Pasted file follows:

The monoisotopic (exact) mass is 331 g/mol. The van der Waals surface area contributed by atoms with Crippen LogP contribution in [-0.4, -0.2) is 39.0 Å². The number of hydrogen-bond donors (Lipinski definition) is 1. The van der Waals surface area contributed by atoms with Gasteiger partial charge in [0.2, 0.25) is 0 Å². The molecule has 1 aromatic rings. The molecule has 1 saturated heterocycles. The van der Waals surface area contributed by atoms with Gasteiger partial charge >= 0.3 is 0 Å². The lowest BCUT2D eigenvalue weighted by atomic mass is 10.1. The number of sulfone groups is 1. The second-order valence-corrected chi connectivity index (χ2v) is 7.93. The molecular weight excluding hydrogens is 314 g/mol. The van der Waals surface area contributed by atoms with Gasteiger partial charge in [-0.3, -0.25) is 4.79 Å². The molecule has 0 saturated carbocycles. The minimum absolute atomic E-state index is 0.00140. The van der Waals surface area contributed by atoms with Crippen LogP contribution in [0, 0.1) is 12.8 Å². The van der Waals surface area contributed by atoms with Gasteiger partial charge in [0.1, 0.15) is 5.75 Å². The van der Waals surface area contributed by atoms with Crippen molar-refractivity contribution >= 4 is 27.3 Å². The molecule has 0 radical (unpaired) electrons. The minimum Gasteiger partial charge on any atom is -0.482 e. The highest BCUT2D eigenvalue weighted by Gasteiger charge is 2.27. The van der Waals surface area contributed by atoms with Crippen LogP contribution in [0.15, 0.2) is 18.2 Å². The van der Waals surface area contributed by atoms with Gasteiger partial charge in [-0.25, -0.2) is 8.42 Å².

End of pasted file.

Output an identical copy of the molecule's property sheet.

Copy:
The monoisotopic (exact) mass is 331 g/mol. The van der Waals surface area contributed by atoms with Crippen LogP contribution in [-0.4, -0.2) is 39.0 Å². The number of hydrogen-bond donors (Lipinski definition) is 1. The van der Waals surface area contributed by atoms with Gasteiger partial charge in [0.2, 0.25) is 0 Å². The molecule has 1 aromatic rings. The molecule has 1 saturated heterocycles. The van der Waals surface area contributed by atoms with Gasteiger partial charge >= 0.3 is 0 Å². The lowest BCUT2D eigenvalue weighted by atomic mass is 10.1. The number of sulfone groups is 1. The second-order valence-corrected chi connectivity index (χ2v) is 7.93. The molecular weight excluding hydrogens is 314 g/mol. The van der Waals surface area contributed by atoms with Gasteiger partial charge in [-0.3, -0.25) is 4.79 Å². The molecule has 0 saturated carbocycles. The minimum absolute atomic E-state index is 0.00140. The van der Waals surface area contributed by atoms with Crippen LogP contribution in [0, 0.1) is 12.8 Å². The van der Waals surface area contributed by atoms with Gasteiger partial charge in [0.1, 0.15) is 5.75 Å². The van der Waals surface area contributed by atoms with Crippen molar-refractivity contribution >= 4 is 27.3 Å². The molecule has 0 radical (unpaired) electrons. The minimum Gasteiger partial charge on any atom is -0.482 e. The highest BCUT2D eigenvalue weighted by Gasteiger charge is 2.27. The van der Waals surface area contributed by atoms with Crippen LogP contribution in [0.15, 0.2) is 18.2 Å². The van der Waals surface area contributed by atoms with Gasteiger partial charge in [-0.25, -0.2) is 8.42 Å².